Maryland Court says parents can’t opt kids out of LGBTQ+ curriculum: ‘Not a fundamental right’

In a ruling released on Thursday, the Maryland Court of Appeals said that parents do not have the right to opt their children out of LGBTQ+ curriculum in public schools. The court found that allowing parents to do so would be unconstitutional as it would interfere with the school’s right to teach what it sees fit under the Maryland’s Public School Education Article.


In its ruling, the court wrote, “The ability of a parent to direct the education of his or her child does not include a fundamental right to override the determinations of public schools as to the information to which a child will be exposed while enrolled as a student.”

The ruling comes in response to a challenge by a group of parents in Montgomery County, Maryland, who sought to have their children excluded from LGBTQ+ curriculum after the district, in response to a request from the families of transgender students, announced that “all students must be provided with a safe school environment that is inclusive and respectful of all gender identities and expressions” beginning in the 2017-2018 school year.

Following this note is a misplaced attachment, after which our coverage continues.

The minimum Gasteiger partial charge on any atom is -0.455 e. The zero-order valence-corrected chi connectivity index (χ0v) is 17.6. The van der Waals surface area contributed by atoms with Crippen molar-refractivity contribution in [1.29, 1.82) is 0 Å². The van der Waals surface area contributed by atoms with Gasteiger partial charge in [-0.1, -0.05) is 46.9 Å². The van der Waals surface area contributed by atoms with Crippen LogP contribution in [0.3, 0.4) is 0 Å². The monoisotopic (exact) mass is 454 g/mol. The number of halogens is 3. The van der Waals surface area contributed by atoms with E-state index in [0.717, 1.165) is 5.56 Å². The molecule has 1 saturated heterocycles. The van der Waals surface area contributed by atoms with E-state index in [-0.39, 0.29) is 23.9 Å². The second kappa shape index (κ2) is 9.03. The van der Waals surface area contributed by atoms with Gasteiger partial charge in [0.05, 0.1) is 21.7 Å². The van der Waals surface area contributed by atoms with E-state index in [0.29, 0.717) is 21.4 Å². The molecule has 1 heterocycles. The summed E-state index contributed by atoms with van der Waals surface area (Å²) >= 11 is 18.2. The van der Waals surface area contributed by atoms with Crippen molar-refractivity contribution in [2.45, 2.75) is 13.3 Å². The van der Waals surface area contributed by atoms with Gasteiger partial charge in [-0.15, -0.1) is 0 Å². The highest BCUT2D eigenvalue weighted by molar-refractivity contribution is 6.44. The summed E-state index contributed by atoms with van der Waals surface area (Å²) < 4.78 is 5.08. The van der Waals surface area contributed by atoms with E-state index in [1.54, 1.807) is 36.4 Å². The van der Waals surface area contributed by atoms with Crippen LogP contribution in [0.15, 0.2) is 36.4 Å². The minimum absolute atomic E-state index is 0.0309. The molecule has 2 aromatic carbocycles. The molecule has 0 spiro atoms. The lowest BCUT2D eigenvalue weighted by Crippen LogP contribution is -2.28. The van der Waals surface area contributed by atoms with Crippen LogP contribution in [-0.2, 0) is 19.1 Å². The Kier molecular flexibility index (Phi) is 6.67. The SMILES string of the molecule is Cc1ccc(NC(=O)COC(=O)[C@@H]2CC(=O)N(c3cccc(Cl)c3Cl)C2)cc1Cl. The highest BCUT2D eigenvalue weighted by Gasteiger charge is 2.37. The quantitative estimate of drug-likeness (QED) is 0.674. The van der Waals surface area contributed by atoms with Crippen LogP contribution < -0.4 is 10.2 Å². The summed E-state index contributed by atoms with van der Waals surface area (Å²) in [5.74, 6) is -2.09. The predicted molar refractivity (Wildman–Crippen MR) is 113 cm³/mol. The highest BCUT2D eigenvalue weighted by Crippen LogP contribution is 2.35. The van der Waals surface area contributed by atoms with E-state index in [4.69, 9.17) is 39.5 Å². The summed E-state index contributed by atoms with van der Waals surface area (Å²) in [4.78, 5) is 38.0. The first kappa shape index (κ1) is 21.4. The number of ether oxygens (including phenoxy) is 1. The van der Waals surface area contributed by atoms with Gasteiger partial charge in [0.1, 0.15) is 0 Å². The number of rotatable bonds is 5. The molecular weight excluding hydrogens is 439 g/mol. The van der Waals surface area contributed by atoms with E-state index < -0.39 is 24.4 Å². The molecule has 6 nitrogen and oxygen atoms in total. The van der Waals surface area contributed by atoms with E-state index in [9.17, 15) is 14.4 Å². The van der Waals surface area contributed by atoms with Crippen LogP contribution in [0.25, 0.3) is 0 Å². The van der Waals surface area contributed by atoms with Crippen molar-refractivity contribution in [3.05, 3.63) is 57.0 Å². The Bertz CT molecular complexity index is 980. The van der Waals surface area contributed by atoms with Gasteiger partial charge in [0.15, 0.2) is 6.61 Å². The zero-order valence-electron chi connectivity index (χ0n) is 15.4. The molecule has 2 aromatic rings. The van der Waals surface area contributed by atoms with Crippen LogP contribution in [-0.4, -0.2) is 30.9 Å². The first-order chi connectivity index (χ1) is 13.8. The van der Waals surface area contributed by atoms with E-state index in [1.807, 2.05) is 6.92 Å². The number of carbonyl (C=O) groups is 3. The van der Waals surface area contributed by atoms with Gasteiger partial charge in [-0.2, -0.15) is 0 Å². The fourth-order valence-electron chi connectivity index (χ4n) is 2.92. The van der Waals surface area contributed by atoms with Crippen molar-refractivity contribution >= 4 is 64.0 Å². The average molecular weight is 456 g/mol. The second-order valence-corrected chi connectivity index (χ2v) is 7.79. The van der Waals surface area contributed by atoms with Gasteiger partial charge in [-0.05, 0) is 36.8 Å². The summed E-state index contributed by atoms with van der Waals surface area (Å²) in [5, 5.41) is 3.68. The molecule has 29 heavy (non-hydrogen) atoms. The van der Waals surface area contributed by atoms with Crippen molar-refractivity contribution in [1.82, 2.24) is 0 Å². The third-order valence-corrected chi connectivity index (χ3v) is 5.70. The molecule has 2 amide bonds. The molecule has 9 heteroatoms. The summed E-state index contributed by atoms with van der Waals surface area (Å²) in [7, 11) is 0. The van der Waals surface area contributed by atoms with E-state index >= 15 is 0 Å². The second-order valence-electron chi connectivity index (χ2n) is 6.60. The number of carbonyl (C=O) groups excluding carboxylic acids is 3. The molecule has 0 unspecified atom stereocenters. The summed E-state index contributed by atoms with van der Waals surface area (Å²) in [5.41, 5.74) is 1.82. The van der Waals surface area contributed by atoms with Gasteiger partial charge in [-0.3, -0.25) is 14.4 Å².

The court’s decision affirms that public schools have the right to teach what they view as appropriate and relevant without parental interference, even if the curriculum is controversial or sensitive in nature. It also serves as a reminder that any parental interference in education should not be used to discriminate against any students or groups.

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